Val Gregory
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Val Gregory

Val Gregory
Personal information
Full name Valentine Francis Gregory
Date of birth (1888-02-14)14 February 1888
Place of birth Pinner, Middlesex, England
Date of death 10 March 1940(1940-03-10) (aged 52)
Place of death Wolverhampton, Staffordshire, England
Height 5 ft 9+14 in (1.76 m)[1]
Position(s) Half back
Youth career
Senior career*
Years Team Apps (Gls)
1911-1920 Watford 155 (13)
1920-1925 Wolverhampton Wanderers 96 (2)
Butler Sports
Wolverhampton F.C.
*Club domestic league appearances and goals

Valentine Francis Gregory (14 February 1888 - 10 March 1940) was an English footballer who played as a half back. He won the 1914-15 Southern League title with Watford, and captained Wolverhampton Wanderers in the 1921 FA Cup Final.

Early and personal life

Gregory was born in Pinner, Middlesex on Valentine's Day 1888, leading to him being christened Valentine.[2][3] Val was the third son of Fred Gregory, a tenant farmer at Pinner Hill Farm, and later the licensee of Oddfellows pub in Pinner. He joined Watford three months after his elder brother, also named Fred, and at one stage he, Fred, and younger brothers Allan and Owen were all contracted to Watford simultaneously, although only he and Fred went on to play for the club competitively.[4]


After starting his career in amateur football with Pinner Football Club, Gregory joined Watford as a professional in December 1911.[3] He made his debut on 25 December, in a 1-1 draw at Luton alongside elder brother Fred. His first goal followed shortly after, in a 1-0 win over Exeter City on 30 December 1911, and by the end of the 1911-12 season Val had made 16 Southern League appearances, scoring twice. He established himself as a first-team regular over the following two seasons, missing only five of Watford's 84 games.[5]

Watford narrowly avoided relegation in the 1913-14 season with an 18th-placed finish, but Gregory and Watford started the following season with a nine match unbeaten run. He played only three of their next ten matches, coinciding with six Watford defeats over the same period. From 25 December onwards he was ever-present, and Watford secured the Southern League title on the penultimate game of the season, with Fred scoring the title-winning goal in a 3-2 win against Gillingham.[3][5]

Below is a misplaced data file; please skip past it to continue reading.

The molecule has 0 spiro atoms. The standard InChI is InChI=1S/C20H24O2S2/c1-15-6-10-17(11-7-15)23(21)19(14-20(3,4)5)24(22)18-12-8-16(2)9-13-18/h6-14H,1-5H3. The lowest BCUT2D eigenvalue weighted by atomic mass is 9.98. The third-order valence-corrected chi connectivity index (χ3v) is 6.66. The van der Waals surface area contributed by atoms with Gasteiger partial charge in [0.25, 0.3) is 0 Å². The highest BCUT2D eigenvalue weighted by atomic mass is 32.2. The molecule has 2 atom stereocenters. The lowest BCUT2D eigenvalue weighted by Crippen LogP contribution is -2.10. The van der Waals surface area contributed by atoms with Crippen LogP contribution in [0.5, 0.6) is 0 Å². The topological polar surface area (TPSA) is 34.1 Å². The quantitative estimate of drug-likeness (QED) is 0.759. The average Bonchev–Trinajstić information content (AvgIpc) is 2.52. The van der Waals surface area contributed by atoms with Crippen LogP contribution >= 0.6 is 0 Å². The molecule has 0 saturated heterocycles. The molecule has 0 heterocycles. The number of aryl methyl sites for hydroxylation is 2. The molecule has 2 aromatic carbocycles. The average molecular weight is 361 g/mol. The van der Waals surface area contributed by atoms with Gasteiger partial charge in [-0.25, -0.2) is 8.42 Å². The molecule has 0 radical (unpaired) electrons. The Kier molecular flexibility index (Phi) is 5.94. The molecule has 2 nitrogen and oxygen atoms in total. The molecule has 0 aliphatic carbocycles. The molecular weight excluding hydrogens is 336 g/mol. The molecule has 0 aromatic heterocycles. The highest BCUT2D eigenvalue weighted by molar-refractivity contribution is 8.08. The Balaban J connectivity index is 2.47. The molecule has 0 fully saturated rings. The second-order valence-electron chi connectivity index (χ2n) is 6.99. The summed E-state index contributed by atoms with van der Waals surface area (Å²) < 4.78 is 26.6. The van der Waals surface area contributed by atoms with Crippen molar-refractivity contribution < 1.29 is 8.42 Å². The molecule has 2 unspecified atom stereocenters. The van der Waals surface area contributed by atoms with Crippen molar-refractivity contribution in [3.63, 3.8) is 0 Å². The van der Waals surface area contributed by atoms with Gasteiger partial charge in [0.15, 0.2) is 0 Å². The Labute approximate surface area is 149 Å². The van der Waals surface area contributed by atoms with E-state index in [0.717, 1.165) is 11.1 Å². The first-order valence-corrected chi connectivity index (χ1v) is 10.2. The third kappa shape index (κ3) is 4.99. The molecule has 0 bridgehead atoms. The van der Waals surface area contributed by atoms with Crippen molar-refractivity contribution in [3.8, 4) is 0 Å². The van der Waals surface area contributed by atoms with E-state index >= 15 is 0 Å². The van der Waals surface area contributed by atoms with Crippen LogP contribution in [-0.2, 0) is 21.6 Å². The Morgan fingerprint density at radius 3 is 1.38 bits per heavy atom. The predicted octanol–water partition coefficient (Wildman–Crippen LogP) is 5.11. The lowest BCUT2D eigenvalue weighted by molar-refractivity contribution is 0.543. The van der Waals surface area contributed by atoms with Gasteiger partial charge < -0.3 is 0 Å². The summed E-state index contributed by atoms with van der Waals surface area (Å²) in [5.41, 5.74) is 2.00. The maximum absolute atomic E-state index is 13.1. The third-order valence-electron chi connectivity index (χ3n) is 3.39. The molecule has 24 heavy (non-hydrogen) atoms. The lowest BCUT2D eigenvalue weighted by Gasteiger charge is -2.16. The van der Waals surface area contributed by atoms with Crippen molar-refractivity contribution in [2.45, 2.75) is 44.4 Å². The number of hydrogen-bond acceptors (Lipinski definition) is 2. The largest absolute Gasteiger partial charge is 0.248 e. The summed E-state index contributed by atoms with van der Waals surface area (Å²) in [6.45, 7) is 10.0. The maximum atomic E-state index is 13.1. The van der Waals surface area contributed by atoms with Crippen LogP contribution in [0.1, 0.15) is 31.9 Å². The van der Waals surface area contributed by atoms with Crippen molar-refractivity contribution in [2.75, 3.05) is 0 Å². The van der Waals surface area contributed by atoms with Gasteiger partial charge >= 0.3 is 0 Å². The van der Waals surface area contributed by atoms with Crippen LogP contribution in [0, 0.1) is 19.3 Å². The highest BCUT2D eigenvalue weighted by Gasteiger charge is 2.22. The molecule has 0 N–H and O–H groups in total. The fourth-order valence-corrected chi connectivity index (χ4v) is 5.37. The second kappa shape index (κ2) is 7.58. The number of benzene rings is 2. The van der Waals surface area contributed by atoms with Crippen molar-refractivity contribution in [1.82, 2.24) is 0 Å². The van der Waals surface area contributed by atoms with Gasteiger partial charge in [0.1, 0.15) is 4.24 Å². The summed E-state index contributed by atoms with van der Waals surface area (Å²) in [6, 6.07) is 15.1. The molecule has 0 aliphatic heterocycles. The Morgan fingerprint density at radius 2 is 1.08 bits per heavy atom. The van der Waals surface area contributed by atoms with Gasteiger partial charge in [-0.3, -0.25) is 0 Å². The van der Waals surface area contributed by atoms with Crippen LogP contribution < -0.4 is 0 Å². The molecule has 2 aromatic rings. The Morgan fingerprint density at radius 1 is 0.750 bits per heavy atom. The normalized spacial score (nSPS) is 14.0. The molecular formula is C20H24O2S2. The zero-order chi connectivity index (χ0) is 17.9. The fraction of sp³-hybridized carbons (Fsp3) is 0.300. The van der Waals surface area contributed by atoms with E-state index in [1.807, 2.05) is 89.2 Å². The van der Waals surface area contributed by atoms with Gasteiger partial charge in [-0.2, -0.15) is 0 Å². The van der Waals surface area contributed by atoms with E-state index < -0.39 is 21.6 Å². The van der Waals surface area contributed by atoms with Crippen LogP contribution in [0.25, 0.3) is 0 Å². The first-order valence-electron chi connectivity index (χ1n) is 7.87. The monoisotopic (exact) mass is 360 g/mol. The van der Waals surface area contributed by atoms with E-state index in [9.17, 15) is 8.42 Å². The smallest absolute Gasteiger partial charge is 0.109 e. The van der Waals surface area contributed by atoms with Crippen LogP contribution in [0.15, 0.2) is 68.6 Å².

Normal peacetime competitions were suspended between 1915 and 1919 due to the First World War. While serving as a sergeant in the Middlesex Regiment,[6] Gregory made 43 wartime appearances for Watford, and also made guest appearances for Arsenal.[3] The Southern League resumed in 1919-20, which proved to be Gregory's last season at the club. He made 35 appearances and scored twice, but Watford lost out on the title to Portsmouth on goal average.[5]

In May 1920, Gregory joined Football League side Wolverhampton Wanderers for what was at the time a Watford record transfer fee of £1,500. He was joined by former Watford teammate George Edmonds, the top scorer from the title-winning season.[7] Despite being a Second Division side, Wolves overcame Stoke City, Derby County, Fulham, Everton and Cardiff City to reach the 1921 FA Cup Final. Gregory captained his team in the final at Stamford Bridge, but they were defeated 1-0 by Tottenham Hotspur.[8]

Gregory spent the remainder of his professional career at Wolves, making his final appearances for the team in the 1922-23 season that saw the club relegated to the third tier.[2] He became a player-coach in 1925, and finished his playing days as an amateur for Butler Sports and Wolverhampton Football Club.[3] He finally ended his service as a coach at Molineux in 1938 due to ill health.[2]

Later life and death

After retirement, Gregory remained in Wolverhampton, and once refereed a charity match held at Molineux, Wolverhampton Wanderers' home.[9] He died in March 1940 in Wolverhampton, aged 52.[3]


  1. ^ "Optimists of the North. Wolverhampton Wanderers". Athletic News. Manchester. 6 August 1923. p. 6.
  2. ^ a b c Matthews, Tony (2001). The Wolves Who's Who. West Midlands: Britespot. p. 86. ISBN 1-904103-01-4.
  3. ^ a b c d e f Jones, Trefor (1996). Watford Football Club Illustrated Who's Who. pp. 101-102, 254. ISBN 0-9527458-0-1.
  4. ^ Phillips, Oliver (2001). The Golden Boys: A Study of Watford's Cult Heroes. Alpine Press Ltd. pp. 38-40, 228. ISBN 0-9528631-6-2.
  5. ^ a b c Jones, Trefor (1998). Watford Season by Season. pp. 52-63. ISBN 0-9527458-1-X.
  6. ^ "The Great War 100 Years Ago 1914 - 2014". Waford Football Club v Milllwall - First World War Commemorative Issue. 1 November 2014.
  7. ^ "They played for both". Watford Football Club. 25 January 2008. Retrieved 2011.
  8. ^ "Wolverhampton Wanderers 1920-1921 results". Tony Brown. Retrieved 2011.
  9. ^ "Big hearts and sympathetic traits". Lost Wolverhampton. 25 October 2010. Retrieved 2011.

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